Doctor insights on:
Nerves: Phantom pains occurs after an amputation and is related to the nerves being cut during the amputation. It is unclear exactly why they occur but one of the possibilities is that the brain "memorized" the pain so it is still present even when the part of the body is removed. It usually improves with time after an amputation. If it does not meds to treat nerve pain are helpful. ...Read more
Pain at amputation: Phantom pain is pain that feel like it is occurring in a body part that has been amputated and is not present anymore. The "phantom" is the limb that is missing. ...Read more
Unknown: Extensive studies have been done. Clearly a perception within the brain relative to input from nerves that no longer exist. It may be expected input that is altered or absent and the brain perceives as abnormal and therefore "painful". The brain is set to receive certain messages from the body and expects them. When they are no longer appropriate, there is a perception of badness. ...Read more
None in particular:
You need wellness, vits and minerals, massage, acupuncture and myofascial therapy of the short limb and the normal limb.
Important ... The brain will project an image into the area where the limb was so check the shoulder or hip girdle for trigger points.
See my wellness sheet on my page.
My old fav anti-electrical med is Dilantin or valproic acid. ...Read more
Yes: There are some really great studies on this problem. The cure involves using a mirror to allow the sufferers to reprogram their brains so the phantom body part is reintegrated into the brain, and the pain goes away. Please see your doctor. ...Read more
Many factors: The exact cause of phantom limb pain is not completely clear. Cutting the nerves that went to the limb and later attempts by the body to heal the nerve play a role. It is also known that the area of the brain that controlled movement of the limb prior to the amputation may interpret sensation from the stump as coming from the amputated portion of the limb and that this might be painful. ...Read more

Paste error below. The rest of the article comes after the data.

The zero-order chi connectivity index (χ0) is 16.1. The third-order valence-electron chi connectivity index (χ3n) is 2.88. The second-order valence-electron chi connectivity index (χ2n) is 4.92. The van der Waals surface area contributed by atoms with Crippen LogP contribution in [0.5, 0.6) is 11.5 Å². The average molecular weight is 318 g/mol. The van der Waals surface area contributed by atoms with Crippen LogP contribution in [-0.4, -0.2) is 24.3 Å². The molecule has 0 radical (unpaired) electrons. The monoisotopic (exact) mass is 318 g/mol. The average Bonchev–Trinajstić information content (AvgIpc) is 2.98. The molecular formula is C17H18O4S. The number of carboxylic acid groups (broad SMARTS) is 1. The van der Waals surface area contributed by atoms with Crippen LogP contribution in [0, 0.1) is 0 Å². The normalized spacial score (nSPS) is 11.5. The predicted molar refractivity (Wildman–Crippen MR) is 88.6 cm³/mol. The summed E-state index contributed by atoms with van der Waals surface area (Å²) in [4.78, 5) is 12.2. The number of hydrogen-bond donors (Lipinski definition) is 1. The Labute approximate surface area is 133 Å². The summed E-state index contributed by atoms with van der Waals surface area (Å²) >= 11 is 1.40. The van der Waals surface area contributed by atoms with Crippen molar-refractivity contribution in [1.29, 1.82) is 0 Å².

Phantoms: Phamtom limb is the phenomena where even when a body part is no longer there, feeling is still present. This can be a limb or something like a breast that was removed. It has to do with neural circuitry and your body remembering in spacial time where something is/was. ...Read more
Phantom periods are not a recognized diagnosis as far as I know. It is a phrase coined by life-style sites such as Dr. Oz. What you may be describing are the symptoms of perimenopause. The symptoms are too many to name in 400 characters. Here is a good link:
http://www.mayoclinic.org/diseases-conditions/perimenopause/basics/symptoms/con-20029473 ...Read more
Use it: The best way that I know of is to use the prosthesis. With time, the brain will reorganize its sensory representation of the amputated body part and reset itself. Sometimes people will have pain associated with use of the prosthesis. This is not the same as phantom limb pain but can be due to a sharp edge in the cut bone, poor soft tissue coverage and a collection of nerves called a neuroma. ...Read more
See below: Phantom limb pain is a diagnosis of exclusion after the following causes of PERSISTENT Stump pain are ruled out: ischemia(poor arterial blood supply to limb); neuroma formation ; pressure point developing over a bone spur or abnormal bone formation; and infection(osteomyelitis or residual graft infection). If the preceeding causes have been ruled out then the pain is considered phantom limb pain. ...Read more
Possible : Phantom genitalia has been reported in the medical literature. This is usually phantom sensation (feeling of an amputated area being present but not painful). It is much less common to have phantom pain if the area was not painful prior to the procedure. ...Read more
Smelling cigarettes all the time, none around! #nqlu I am freaking out because I'm having "phantom" smells... Mainly cigarettes. I keep smelling them, but no one smokes here. I kept thinking my husband snuck one, but he has not, and he isn't lying to me